Drought
9:58 pm
Mon February 24, 2014

Voices Of The Drought: Nurseryman Jon Reelhorn

Jon Reelhorn says business is up for his nursery when it comes to drought resistant plant.
Jon Reelhorn says business is up for his nursery when it comes to drought resistant plant.
Credit Ezra David Romero / Valley Public Radio

This is the second piece in Valley Public Radio's occasional series, called Voices of the Drought. This week FM89 reporter Ezra David Romero visits with Fresno nurseryman Jon Reelhorn.

Jon Reelhorn wasn’t always a nurseryman. Back when he was a student at Fresno State he spent more time in the dugout than in the greenhouse.

"In every catastrophe there's somebody that does really well." - Jon Reelhorn

“I’m a city boy from Stockton that came to Fresno State on a baseball scholarship and it’s an ag school so you had to figure out what you were going to do,” Reelhorn says.

In 2001, he and his wife Connie took over the then small Belmont Nursery from its second generation owners. Today he farms 35 acres of flowers, shrubs and trees in East Fresno and markets them statewide.

In a normal year, Reelhorn would be busy planting for spring and summer gardening, but the drought has him questioning those plants.

“Everything looked good until the lack of rain came so we’re gearing up and planting more and more and more and betting that people that would buy the plants,” Reelhorn says. “Now you wonder should I keep planting if the summers dry and the cities put restrictions on the watering and then the homeowners don’t buy.”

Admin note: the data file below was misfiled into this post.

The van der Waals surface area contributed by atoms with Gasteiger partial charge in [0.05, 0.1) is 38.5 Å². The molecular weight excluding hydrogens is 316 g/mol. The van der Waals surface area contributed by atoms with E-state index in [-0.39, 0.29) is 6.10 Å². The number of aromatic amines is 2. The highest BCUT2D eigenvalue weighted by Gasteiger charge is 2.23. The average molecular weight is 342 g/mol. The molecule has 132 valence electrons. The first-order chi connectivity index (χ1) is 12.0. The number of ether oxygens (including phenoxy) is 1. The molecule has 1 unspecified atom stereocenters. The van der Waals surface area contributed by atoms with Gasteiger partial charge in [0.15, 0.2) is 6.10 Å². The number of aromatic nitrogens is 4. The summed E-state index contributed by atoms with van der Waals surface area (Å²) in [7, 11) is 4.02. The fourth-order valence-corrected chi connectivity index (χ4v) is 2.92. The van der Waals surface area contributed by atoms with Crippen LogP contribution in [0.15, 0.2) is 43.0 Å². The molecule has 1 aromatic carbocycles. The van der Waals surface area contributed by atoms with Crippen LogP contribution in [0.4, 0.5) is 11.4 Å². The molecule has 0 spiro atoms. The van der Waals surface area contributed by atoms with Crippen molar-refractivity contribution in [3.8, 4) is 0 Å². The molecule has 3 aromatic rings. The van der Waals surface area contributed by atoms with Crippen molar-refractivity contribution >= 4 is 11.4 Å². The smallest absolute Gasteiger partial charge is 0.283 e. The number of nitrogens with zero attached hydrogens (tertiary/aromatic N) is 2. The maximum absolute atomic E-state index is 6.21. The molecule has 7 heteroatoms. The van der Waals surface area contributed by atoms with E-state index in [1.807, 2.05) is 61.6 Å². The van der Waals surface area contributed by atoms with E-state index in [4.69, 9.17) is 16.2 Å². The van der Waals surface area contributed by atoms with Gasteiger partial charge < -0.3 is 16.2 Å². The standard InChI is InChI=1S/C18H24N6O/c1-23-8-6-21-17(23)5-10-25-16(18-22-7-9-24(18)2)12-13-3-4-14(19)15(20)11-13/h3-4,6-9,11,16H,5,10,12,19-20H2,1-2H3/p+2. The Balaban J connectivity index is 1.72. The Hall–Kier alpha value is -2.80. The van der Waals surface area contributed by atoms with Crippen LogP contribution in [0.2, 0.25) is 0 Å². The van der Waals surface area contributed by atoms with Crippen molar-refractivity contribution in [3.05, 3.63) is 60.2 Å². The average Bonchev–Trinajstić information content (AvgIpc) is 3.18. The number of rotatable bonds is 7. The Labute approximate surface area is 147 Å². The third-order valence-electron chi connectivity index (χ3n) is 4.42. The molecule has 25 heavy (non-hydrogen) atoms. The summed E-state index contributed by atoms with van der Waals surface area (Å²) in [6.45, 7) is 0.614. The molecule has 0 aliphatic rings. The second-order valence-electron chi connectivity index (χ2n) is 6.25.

purple prickly pear cactus
Purple Prickly Pear Cactus are a big hit at Belmont Nursery, Reelhorn says.
Credit Ezra David Romero / Valley Public Radio

But with the lack of rain clouds comes a silver lining. Reelhorn and I hop on a golf cart for a tour of the nursery in search of some of this year’s hottest products: drought resistant plants.

“Here’s an Australian Native called a Kangaroo Paw. Its drought tolerant,” Reelhorn says. “It’s a bright pink flower that looks like fuzzy little toes.”  

"We're hopeful, but you can't continue to throw money at new plants and production costs if you think the breaks are going to be put on during the summer time." - Jon Reelhorn

Walking out of the greenhouse over to the desert section of the nursery we see purple prickly pear cactus, which is popular with homeowners seeking to make their gardens more water-wise.

Reelhorn says his phone is ringing off the hook with inquiries like:

“Help me to change my yard over so I can reduce my water use,” Reelhorn says.

Even though business is up because of the drought, Reelhorn says the uncertainty brought about by the lack of rain “just makes it hard for us to forecast. We’re hopeful, but you can’t continue to throw money at new plants and production costs if you think the breaks are going to be put on during the summer time.”

He says drought resistant plants have become the big winner at his nursery.

“In every catastrophe there’s somebody that does really well, right,” Reelhorn says. “It’s a little bit like when the price of gas goes up little cars become popular. Then when the price goes down the bigger SUV’s become more popular. The plants have always been here, but now they will be more popular.”

But even with booming demand for plants that require less water, Reelhorn says other parts of his business statewide could suffer.

He hopes consumers “plant early so plants can be established before the summer heat comes.”

He also suggests homeowners who plan to garden this year, use drought resistant plants and best practices for water including drip irrigation.